Software Engineering  

What Is a Feature Flag? Best Practices and Use Cases

By Emil Protalinski  |   Last modified on September 26, 2023

Do you want to build software faster and release it more often without the risks of negatively impacting your user experience? Imagine a world where there is not only less fear around testing and releasing in production, but one where it becomes routine. That is the world of feature flags.

A feature flag lets you deliver different functionality to different users without maintaining feature branches and running different binary artifacts. Feature flags encompass certain parts of your code in conditional statements that you can turn on and off. 

Feature flags are also sometimes called feature toggles, release toggles, feature switches, feature gates, or conditional features. In agile environments, you can use toggles during runtime to enable or disable a given feature on demand, for some or all users.

When to use feature flags

Because feature flags add a layer of complexity to a codebase, you should make sure to use them only when necessary. Feature flags can complicate your codebase in two ways. First, multiple variations of code are present, increasing the maintenance burden. Second, overlapping feature flags make it harder to have confidence in the state of production. Feature flags are like using sugar in cooking: it's not always needed, but when it is, don't overdo it.

When it comes to software development, feature flags can change the way you build and release code. By segmenting user-facing features and ops functions into togglable flags, you enable experimentation, controlled rollouts, and the ability for non-developers to turn things on and off for customers.

However, when using feature flags, don't keep every flag around indefinitely. Some feature flags continue to be useful long after they're added, while others lose their utility when your entire userbase gets the corresponding feature.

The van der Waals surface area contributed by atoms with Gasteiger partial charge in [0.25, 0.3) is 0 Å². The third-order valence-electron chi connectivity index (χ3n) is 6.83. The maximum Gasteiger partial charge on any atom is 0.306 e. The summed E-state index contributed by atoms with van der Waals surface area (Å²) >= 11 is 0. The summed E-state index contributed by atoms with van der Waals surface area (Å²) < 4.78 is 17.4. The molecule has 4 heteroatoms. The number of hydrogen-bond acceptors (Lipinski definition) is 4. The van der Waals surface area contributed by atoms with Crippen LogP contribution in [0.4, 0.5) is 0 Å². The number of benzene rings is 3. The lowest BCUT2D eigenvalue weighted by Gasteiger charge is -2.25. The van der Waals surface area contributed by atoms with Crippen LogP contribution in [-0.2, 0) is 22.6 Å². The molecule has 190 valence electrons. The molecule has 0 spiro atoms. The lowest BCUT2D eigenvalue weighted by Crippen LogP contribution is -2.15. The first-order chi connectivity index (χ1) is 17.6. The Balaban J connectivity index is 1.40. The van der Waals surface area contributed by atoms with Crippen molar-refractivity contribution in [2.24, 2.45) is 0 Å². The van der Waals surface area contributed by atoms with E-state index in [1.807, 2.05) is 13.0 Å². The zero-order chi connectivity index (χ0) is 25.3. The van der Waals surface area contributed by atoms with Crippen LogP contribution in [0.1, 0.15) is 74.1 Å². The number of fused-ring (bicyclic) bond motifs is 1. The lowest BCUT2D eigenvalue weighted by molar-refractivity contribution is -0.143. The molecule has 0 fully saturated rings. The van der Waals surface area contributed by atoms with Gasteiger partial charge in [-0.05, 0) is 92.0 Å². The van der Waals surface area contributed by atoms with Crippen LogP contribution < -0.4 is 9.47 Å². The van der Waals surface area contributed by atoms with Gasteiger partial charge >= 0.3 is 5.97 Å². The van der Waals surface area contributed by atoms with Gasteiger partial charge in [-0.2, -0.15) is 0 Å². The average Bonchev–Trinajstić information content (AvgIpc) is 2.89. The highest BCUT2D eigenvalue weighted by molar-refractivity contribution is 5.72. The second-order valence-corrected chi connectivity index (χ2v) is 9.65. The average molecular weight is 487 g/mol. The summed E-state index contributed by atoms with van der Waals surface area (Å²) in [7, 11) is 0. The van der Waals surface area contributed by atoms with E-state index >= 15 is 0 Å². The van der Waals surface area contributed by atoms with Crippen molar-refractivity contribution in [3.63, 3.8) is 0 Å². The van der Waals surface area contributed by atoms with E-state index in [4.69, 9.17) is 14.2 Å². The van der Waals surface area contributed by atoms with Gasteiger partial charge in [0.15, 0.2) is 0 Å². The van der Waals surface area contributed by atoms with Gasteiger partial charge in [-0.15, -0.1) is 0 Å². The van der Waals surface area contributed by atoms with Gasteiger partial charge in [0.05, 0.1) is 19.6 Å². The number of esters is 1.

Use cases

Because feature flags are so powerful, you can use them in a variety of ways, depending on your business goals and development environment. More broadly, feature flags are useful in software delivery when trying to shorten time to production, roll out new functionality slowly, and release features before they're finished:

  • Shortening time to production with feature flags is simple. Keep features off for all users—except the developers and the Quality Assurance (QA) team—to make improvements before your users try them.
  • Perform A/B testing by enabling a feature for some users, and not for others. You can get feedback from a specific population of your users based on attributes you've chosen and whether or not they negatively impact the user experience.
  • Even if a feature is not finished, deploy it behind a flag. Since the new feature is present for any major refactoring, you don't have to worry about long-lived branches that become harder to merge over time.

Other use cases include code management, percentage-based rollouts, beta releases, and rollbacks.

What is observability?

Observability as a concept is the ability to ask any novel question about the state of your system and receive answers based on rich data providing context. Observable systems should be limitless in the amount of questions you can ask, enabling engineers to iterate as they investigate and debut their complex and distributed systems. Observability engineering is the ability to collect data about a program's execution, modules' internal states, and the communication between all components. To discover and understand a problem within a service through observability, software engineers use observability platforms like Honeycomb to analyze all system telemetry like logs, metrics, and traces in one place.

Unlike monitoring, which only shows you that a random outage is taking place (the known), observability helps you figure out why it's happening (the unknown) and who it impacts. In monitoring, you set up alerts based on your system knowledge of what might fail to tell you where the problem is. In observability, you examine the entire system and user experience in real time to surface anomalies and answer why something is happening before it degrades the user experience. Observability engineering lets you ask questions of the data, visualize anomalies, and pursue potential leads. The data shows you where to look and what to ask.

Monitoring can't handle a "never seen that before" situation because it's set up to only alert about known problems. This was great for predictable monolithic systems, but as noted, this is not the reality for modern environments. An observable system, meanwhile, lets you explore anything and everything that's occurring during an incident (or even just out of curiosity). Monitoring is like a police officer spotting a known crime, while observability is a detective following the money.